Your worship team could sound better without buying better instruments or microphones. A little understanding of how sound waves work can go a long way toward improving how everything sounds in your worship center. Great acoustics will immerse congregants in the music, allowing them to focus directly on worshiping God by building a perception called “envelopment.” Great acoustics will also make the preaching easier to hear and understand. Here are four things to pay attention to in your worship center’s acoustics.
Reflection: the repetition of a sound due to a sound wave reflecting off an object
Simply put, reflection causes an echo. In the worship setting, shoot for eliminating reflection. Sound engineers want to control the environment, and having an unwanted echo creates a muddled mess. This is largely due to large, open rooms with high ceilings and no way to break up the reflecting sound waves.
Absorption: the way sound energy is absorbed when sound waves collide into materials and structures
This is crucial in altering a room’s acoustics. Absorptive material is used in the sound panels that are used to reduce reflection. If your worship center suffers from the echo in the above situation, install sound panels on the ceiling and walls to eliminate the reflection.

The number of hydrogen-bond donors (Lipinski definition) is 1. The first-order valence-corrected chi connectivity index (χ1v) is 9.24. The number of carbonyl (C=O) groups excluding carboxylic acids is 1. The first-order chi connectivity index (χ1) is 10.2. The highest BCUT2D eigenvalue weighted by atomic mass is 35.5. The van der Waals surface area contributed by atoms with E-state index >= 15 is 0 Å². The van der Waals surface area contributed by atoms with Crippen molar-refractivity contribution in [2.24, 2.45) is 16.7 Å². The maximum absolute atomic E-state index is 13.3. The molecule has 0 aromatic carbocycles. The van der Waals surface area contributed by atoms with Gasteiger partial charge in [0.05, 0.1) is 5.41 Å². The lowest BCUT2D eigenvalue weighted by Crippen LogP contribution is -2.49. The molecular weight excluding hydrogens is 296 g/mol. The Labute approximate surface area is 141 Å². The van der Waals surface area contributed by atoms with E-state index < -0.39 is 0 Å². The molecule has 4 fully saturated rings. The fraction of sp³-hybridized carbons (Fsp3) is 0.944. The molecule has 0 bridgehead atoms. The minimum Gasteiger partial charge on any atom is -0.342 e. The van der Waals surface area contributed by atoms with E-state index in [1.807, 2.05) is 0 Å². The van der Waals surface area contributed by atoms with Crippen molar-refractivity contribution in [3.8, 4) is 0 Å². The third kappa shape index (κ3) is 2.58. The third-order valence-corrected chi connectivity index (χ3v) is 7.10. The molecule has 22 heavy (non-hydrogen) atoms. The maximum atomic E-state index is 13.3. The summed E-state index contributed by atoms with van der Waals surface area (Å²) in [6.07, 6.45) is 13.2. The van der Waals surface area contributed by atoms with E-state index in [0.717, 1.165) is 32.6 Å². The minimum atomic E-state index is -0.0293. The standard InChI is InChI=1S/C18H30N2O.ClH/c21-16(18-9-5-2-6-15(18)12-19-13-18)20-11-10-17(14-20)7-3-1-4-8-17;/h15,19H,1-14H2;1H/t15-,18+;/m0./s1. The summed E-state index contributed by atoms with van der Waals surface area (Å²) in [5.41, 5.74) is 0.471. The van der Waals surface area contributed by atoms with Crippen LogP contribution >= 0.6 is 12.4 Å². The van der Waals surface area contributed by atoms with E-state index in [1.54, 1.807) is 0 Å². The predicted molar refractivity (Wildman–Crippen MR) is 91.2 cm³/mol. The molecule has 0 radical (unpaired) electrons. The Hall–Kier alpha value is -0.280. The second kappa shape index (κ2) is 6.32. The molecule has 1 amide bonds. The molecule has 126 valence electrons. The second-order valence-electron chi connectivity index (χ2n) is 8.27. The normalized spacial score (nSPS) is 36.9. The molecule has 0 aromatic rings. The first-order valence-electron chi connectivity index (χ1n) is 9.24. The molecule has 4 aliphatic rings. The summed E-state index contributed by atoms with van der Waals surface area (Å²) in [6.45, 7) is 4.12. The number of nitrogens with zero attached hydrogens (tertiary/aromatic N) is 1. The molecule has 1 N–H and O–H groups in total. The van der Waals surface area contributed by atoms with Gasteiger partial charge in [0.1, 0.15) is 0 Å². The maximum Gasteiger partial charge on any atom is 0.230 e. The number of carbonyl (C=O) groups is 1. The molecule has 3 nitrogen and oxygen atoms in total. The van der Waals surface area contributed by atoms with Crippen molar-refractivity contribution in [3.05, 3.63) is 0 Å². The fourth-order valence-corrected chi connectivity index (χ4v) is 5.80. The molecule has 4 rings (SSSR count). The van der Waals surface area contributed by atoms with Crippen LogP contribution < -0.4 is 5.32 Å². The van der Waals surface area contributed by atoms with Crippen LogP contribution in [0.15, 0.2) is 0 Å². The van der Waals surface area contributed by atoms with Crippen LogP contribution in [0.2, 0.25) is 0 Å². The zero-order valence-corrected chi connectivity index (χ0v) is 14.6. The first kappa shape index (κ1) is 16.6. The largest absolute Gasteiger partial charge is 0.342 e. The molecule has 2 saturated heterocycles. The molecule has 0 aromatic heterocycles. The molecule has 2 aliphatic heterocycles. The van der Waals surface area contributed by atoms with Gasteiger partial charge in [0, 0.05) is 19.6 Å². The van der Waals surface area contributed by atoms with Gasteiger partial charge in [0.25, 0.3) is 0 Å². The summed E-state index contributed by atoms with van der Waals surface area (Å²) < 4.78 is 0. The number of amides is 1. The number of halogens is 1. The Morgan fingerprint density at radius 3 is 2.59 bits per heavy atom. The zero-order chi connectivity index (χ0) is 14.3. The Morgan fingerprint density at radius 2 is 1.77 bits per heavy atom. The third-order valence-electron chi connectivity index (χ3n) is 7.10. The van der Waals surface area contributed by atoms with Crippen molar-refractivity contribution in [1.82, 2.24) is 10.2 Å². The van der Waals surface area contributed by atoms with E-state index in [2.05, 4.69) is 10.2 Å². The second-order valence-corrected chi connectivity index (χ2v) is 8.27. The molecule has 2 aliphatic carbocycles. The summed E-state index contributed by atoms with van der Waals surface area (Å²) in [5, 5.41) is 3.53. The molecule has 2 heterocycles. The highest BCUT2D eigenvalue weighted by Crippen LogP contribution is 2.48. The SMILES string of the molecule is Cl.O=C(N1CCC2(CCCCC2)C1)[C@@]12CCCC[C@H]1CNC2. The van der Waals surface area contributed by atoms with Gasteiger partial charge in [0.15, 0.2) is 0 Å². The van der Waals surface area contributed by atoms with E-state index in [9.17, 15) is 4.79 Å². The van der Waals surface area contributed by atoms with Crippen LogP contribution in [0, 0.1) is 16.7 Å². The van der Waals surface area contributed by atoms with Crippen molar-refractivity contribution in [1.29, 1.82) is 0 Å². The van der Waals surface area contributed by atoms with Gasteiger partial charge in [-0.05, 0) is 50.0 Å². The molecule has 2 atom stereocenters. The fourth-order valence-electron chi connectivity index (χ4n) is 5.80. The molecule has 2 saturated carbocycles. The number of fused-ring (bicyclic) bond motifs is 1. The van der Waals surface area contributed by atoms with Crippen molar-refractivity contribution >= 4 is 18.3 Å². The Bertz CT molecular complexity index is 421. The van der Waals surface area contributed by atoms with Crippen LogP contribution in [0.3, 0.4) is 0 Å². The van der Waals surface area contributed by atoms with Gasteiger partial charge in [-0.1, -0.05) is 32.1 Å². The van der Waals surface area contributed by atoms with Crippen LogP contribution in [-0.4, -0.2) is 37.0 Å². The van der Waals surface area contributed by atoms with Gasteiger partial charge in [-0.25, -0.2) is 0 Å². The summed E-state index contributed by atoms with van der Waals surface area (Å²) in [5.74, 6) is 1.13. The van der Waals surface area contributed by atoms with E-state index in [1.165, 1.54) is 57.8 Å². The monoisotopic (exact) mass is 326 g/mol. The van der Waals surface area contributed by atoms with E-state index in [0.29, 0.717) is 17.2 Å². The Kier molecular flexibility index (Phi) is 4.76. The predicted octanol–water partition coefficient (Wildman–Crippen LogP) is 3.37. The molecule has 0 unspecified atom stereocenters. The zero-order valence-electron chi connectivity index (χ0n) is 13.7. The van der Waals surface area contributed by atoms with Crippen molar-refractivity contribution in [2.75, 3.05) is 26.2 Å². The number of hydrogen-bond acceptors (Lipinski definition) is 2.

Diffusion: how sound energy is spread in any given environment
A perfectly diffusive environment is when key acoustic properties are the same throughout the entire worship space. This is difficult to achieve, but gives listeners the feeling of being enveloped or surrounded by the music when done right.
A practical way to attack this issue is to place sound boards converting all the 90-degree corners in the worship center into 45 degrees. Ninety-degree corners trap sound and make diffusion impossible. The ceiling also plays a crucial role in diffusion—if you have a rounded or peaked ceiling, it focuses the reflection of sound waves unevenly. Creating a sound-board “cloud” that would hang parallel to the floor would help distribute the sound more evenly.
Reverberation: the persistence of a sound after the original sound was produced
This is different than reflection because there’s no echo effect. Reverberation is caused by the original sound bouncing back and forth at a speed too quickly to be perceived as separate. Reverberation is also best when the sound engineer gets to choose how the reverb in the room is set via FX, but if you don’t have the capability to run FX, then reverb is a great sound property for your room to have.
Don’t let terrible acoustics discourage you—start understanding them, and make them your tool rather than your enemy.
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